Dong is unique among Chinese independent films in how it demystifies the creative process and explores the artist’s role in society. At the same time, it can’t help but evoke another important documentary about artists in China, one that is credited for launching the New Documentary Cinema (aka the New Documentary Movement) of the 1990s. That film is Wu Wenguang’s Bumming in Beijing: The Last Dreamers (1990).

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Jia Zhangke and China’s Art World: Announcing Dong Week at dGenerate

Monday, November 8th, 2010

This week the dGenerate blog is spotlighting Jia Zhangke’s rare and underappreciated film Dong, which is one of the newest additions to the dGenerate Films catalog. To commemorate the film’s availability, this week we are posting articles related to Jia as well as on art and artists in China, the central theme of this film.

Additionally, readers are welcome to send in links to their favorite or most relevant articles on both art in China and Jia Zhangke. Please share your links in the comments section.

In Dong, China’s greatest living filmmaker Jia Zhangke (Platform, The World) travels with acclaimed painter Liu Xiaodong from China to Thailand as they meet everyday workers in the throes of social turmoil. Read a full description of the film from our catalog.

Here’s what Shelly Kraicer had to say about Dong in Cinema-scope, while also discussing Dong’s companion piece, Still Life:

As Jia maps it, cinema does not divide neatly into fiction and documentary.Dong creates a subjective world, as much inside the mind of the artist Liu as outside in objective space. Still Life digs deep to reveal an underlying reality, mobilizing sophisticated formal strategies to create images of truth. These same strategies demand – or, rather, construct, during the process of watching – viewers who are ready to watch, absorb, and feel this vision. It is a vision of a man-made hell, of the monumental and limitless destruction left behind by a society rushing to tear up its foundations and gut its history. And it is a vision of embodied resistance – an individual, physical resilience that can spark an impossible, miraculous, but tangible hope in a world that seems to offer none.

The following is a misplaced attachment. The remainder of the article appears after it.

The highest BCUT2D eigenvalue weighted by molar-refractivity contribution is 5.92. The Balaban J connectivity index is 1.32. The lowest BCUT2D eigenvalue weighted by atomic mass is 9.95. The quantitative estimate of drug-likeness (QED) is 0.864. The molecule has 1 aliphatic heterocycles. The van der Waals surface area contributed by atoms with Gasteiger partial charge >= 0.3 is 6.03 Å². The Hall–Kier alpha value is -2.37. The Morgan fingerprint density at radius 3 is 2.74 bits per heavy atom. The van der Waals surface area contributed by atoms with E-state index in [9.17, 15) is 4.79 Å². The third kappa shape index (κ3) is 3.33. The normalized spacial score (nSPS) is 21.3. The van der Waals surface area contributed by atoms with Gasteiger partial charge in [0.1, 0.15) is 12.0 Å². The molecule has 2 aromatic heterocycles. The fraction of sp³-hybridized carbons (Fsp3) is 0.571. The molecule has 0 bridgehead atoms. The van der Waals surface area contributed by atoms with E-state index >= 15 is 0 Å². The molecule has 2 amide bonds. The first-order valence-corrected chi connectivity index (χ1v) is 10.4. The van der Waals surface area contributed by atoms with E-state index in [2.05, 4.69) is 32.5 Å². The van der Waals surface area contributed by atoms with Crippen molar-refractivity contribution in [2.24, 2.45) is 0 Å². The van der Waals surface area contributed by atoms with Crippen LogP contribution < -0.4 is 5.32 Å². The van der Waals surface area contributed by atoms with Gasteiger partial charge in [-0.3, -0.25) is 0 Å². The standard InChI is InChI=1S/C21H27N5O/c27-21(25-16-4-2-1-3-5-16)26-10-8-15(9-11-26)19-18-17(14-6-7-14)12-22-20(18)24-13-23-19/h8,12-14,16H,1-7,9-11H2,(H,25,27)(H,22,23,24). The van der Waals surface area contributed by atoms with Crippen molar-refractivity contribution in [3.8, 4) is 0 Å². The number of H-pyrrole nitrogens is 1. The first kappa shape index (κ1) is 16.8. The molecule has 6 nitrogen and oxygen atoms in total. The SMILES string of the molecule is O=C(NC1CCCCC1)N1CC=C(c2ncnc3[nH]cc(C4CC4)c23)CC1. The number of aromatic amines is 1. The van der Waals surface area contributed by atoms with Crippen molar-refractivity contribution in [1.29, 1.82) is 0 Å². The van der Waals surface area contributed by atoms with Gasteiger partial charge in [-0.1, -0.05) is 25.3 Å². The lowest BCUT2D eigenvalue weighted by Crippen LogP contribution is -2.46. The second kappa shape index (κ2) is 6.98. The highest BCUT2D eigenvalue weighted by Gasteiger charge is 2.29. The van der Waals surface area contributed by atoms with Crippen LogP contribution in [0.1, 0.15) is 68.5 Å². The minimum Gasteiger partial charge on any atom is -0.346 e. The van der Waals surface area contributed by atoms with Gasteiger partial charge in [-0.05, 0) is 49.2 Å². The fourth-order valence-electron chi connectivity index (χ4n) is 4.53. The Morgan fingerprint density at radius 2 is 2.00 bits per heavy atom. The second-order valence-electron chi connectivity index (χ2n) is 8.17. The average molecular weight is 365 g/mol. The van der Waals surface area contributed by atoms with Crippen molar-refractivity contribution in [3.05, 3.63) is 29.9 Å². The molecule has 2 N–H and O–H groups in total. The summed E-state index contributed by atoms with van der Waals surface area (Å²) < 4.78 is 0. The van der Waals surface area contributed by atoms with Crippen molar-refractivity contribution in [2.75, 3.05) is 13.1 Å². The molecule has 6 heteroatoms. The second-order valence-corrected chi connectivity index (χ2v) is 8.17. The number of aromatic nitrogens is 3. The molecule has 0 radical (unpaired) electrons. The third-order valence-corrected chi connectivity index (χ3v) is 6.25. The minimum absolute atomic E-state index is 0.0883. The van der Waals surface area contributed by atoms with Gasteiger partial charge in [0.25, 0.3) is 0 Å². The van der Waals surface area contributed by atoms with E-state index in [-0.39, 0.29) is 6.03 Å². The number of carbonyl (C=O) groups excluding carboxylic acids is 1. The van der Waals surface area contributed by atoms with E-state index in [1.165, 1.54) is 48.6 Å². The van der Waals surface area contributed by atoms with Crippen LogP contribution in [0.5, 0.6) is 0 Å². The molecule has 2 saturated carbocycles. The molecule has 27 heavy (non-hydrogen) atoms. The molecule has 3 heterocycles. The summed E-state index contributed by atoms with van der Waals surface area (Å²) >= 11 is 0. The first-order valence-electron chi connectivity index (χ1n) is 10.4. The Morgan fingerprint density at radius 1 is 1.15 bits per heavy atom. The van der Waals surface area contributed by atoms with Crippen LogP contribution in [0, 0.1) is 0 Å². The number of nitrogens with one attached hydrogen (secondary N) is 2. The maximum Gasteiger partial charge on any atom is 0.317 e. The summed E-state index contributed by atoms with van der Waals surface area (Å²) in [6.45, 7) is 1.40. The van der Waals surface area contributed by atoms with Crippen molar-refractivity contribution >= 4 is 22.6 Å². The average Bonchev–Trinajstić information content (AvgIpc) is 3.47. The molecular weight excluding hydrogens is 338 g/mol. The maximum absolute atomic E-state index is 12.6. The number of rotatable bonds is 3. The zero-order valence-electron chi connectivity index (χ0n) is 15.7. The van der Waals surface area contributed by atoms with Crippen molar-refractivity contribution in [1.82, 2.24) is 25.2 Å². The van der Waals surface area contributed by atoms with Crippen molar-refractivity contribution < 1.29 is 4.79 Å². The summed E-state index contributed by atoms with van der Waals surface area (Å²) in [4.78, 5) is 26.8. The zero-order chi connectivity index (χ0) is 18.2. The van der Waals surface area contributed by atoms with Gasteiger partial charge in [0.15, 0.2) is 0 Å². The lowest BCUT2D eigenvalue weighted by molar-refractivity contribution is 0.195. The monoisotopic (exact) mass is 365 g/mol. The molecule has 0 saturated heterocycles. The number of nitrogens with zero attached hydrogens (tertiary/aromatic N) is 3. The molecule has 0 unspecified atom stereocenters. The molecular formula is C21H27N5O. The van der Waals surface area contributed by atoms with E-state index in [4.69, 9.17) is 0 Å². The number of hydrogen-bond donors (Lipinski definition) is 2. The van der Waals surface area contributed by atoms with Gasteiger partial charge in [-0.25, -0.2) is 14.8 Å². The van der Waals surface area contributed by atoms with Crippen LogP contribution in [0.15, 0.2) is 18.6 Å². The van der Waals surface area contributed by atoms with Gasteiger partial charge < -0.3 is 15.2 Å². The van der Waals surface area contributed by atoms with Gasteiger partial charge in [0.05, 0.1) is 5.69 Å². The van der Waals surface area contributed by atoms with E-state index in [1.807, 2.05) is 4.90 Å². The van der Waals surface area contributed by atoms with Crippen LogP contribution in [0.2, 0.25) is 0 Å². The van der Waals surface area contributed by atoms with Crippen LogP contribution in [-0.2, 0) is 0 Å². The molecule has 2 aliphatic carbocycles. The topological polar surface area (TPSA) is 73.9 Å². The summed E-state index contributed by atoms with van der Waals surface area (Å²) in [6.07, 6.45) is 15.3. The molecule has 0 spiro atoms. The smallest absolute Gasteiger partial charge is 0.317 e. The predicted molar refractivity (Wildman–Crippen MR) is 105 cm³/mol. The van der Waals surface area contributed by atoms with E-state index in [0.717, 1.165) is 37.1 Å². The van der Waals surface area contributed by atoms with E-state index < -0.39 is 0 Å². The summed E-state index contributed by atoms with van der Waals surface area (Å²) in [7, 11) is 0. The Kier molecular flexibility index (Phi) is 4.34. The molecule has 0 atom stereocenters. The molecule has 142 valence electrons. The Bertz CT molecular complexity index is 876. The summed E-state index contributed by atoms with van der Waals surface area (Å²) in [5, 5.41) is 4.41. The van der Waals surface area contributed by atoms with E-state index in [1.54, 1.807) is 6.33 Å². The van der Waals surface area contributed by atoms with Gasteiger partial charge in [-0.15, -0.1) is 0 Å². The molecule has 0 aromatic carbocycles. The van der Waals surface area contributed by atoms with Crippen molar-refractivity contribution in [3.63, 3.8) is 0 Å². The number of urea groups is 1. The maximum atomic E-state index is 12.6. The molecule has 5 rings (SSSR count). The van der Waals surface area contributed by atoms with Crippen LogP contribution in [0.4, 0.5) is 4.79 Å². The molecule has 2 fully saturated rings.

Watch the trailer for Dong:

Jia Zhangke’s New Film Seeks a Wider Audience in China

Thursday, September 16th, 2010

by Isabella Tianzi Cai

In an article for the American Free Press, D’Arcy Doran recaps some of Jia Zhangke‘s latest accolades: he received this year’s life achievement award at the Locarno Film Festival; the Museum of Modern Art in New York City also held a retrospective on him in March this year. But luckier than other contemporary arthouse Chinese directors, several of whom have also been issued bans for making films, Jia is having his documentary I Wish I Knew screened at the World Expo in Shanghai, where an estimated number of 200,000 visitors will have seen the film by the end of October.

In terms of content, I Wish I Knew resonates with the rest of Jia’s oeuvre. As Doran puts it, this documentary “tackles a theme that is present in much of Jia’s work — global forces turning individuals’ lives upside down.” But in Jia’s own words, the film “touches many sensitive issues.” Jia thinks that open acknowledgment and expression of these sensitive issues, in this case through the wide reception of the film, ought to help Chinese people forge “a common sense of Chinese society.”